David McGill has assembled an exhaustive study that uses the musical concepts of the legendary Marcel Tabuteau as a starting point from which to develop musical thought. McGill methodically explains the frequently misunderstood "Tabuteau number system" and its relationship to note grouping-the lifeblood of music. The controversial issue of baroque performance practice is also addressed. Instrumentalists and vocalists alike will find that many of the ideas presented in this book will help develop their musicianship as well as their understanding of what makes a performance "musical."
Grammy winning bassoonist, David McGill, has served as principal bassoon of the Chicago Symphony Orchestra since 1997. He has also served as principal of the Cleveland Orchestra, the Toronto Symphony, and the Tulsa Philharmonic. A graduate of the Curtis Institute of Music in Philadelphia (1985), he has taught at DePaul and Roosevelt Universities in Chicago, Indiana University, the Cleveland Institute of Music, and the University of Toronto. He has given master classes in Finland, Hungary, and across the United States and Canada.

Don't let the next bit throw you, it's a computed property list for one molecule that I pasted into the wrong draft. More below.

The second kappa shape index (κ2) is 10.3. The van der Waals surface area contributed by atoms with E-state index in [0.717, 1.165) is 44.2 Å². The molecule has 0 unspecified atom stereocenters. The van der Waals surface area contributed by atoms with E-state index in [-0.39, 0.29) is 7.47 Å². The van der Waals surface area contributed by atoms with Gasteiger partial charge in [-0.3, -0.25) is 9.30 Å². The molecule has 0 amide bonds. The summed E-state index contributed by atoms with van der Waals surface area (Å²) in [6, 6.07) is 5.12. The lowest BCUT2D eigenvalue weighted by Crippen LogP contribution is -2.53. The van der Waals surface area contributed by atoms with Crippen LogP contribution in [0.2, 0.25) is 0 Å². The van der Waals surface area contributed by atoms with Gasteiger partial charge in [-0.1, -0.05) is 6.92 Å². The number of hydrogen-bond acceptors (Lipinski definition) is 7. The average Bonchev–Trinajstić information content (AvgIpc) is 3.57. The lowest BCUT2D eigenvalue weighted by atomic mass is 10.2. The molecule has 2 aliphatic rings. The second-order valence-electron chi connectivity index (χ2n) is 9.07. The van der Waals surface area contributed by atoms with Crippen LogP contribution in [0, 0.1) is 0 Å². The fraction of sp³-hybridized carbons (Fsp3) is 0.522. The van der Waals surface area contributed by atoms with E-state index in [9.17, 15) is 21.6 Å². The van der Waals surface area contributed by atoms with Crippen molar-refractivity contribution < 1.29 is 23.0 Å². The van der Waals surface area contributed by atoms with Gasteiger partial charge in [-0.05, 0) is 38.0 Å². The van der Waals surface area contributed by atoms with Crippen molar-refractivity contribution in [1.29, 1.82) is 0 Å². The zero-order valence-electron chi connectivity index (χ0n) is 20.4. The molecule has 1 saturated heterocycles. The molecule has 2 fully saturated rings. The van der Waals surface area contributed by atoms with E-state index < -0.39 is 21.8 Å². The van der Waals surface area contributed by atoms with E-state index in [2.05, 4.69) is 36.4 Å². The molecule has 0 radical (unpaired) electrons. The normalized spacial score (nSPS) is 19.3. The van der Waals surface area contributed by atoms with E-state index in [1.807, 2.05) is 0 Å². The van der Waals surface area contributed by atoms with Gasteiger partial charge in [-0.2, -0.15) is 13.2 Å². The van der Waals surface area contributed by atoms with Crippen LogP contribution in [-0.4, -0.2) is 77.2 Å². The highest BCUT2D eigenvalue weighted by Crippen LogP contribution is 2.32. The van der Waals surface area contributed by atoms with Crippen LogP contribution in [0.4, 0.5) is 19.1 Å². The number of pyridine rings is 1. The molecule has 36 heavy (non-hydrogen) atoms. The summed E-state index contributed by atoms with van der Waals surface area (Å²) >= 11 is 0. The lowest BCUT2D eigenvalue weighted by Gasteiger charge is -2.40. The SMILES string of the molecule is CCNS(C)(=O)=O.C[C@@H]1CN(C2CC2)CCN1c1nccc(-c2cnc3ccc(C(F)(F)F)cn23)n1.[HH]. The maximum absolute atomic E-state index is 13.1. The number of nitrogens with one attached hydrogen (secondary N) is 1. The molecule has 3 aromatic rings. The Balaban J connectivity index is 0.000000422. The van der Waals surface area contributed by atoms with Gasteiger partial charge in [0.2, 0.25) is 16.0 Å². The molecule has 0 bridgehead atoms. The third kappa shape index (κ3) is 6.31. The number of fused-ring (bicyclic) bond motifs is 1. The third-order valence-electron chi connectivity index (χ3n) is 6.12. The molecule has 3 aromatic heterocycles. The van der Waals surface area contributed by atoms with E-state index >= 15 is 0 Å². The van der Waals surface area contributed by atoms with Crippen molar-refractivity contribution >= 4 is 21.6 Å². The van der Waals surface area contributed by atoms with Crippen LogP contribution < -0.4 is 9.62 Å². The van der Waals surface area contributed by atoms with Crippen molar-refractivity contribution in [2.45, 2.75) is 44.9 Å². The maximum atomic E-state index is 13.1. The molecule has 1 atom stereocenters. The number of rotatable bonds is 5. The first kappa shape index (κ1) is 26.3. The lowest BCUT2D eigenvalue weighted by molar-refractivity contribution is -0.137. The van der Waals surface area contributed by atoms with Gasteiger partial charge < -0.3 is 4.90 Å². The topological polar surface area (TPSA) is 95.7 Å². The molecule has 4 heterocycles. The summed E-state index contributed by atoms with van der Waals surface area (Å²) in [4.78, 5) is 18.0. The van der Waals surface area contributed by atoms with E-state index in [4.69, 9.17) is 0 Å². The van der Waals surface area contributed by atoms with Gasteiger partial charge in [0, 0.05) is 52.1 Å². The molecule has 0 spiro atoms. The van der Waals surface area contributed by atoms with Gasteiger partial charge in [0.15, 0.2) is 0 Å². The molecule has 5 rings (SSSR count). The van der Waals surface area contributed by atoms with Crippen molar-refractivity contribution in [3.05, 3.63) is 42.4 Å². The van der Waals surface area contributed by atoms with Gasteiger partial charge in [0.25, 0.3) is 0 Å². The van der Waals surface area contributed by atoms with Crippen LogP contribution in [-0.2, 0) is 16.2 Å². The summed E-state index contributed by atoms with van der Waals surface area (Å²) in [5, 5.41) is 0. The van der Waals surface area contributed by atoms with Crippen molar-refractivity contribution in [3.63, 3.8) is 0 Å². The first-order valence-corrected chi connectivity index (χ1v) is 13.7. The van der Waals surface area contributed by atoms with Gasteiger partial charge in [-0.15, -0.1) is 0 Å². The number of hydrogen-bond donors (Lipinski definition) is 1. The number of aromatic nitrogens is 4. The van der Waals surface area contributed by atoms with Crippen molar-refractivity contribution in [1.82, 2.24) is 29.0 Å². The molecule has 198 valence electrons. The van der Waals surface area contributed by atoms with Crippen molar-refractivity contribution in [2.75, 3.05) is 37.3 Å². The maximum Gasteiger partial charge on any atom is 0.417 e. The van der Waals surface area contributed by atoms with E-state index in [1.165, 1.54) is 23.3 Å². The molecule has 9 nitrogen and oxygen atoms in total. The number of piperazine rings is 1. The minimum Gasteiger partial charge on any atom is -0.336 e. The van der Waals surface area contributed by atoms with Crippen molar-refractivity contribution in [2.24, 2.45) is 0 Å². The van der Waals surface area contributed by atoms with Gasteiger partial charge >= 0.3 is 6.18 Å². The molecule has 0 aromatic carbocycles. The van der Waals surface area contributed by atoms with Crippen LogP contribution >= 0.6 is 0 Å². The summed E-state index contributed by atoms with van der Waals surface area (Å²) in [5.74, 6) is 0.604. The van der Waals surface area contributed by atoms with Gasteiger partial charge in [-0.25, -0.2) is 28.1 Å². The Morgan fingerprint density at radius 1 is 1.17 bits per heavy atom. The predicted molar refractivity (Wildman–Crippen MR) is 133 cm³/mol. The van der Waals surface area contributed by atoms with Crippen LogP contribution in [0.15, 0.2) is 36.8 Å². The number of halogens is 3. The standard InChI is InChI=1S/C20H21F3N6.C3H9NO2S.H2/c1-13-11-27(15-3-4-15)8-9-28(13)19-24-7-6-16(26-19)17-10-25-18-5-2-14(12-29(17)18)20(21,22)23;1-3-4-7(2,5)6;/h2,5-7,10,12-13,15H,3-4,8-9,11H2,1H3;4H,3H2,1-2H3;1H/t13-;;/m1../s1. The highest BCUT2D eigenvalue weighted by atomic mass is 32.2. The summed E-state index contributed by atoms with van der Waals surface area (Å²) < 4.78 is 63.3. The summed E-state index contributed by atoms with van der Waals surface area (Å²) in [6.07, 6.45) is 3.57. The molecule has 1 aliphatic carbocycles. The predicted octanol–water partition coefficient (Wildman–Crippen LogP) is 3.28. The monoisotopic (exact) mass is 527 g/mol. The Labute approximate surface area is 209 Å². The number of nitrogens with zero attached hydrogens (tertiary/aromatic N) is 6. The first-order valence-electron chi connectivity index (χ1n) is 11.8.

Contents<\> Preface Acknowledgments Part 1. A Style Is Born Part 2. What Is Music? Fun? Magic? Feeling? Talent? Selflessness? Professionalism Motion Part 3. Note Grouping Sound Writing (?) What Is Note Grouping? Basic Grouping Harmonic Grouping Rhythmic Grouping Motivic Grouping Range and Scaling The Tabuteau Number System Why Does Grouping Sound Natural? Part 4. The Larger Picture Sound Connection Type and Function Skeletal Structure What Is Phrasing? Repetition What Is Line? The Four Elements of Music Part 5. Wind Techniques Breathing The Long Tone The Singing Interval The Fingers Scales Using the Wind Articulation Part 6. Controversy Tone Intonation Vibrato Ornaments Was There a Baroque Style of Playing? Music Speaks Portato: Herald of a New Romanticism "Technique" vs. "Musicality" Part 7. The Profession Practicing Auditioning Orchestral Protocol Performing Accompanying Teaching Part 8. The Search Postscript Appendix 1. Recommended Recordings Appendix 2. Further Study Appendix 3. To Clip or Not to Clip Notes Bibliography Index About the Author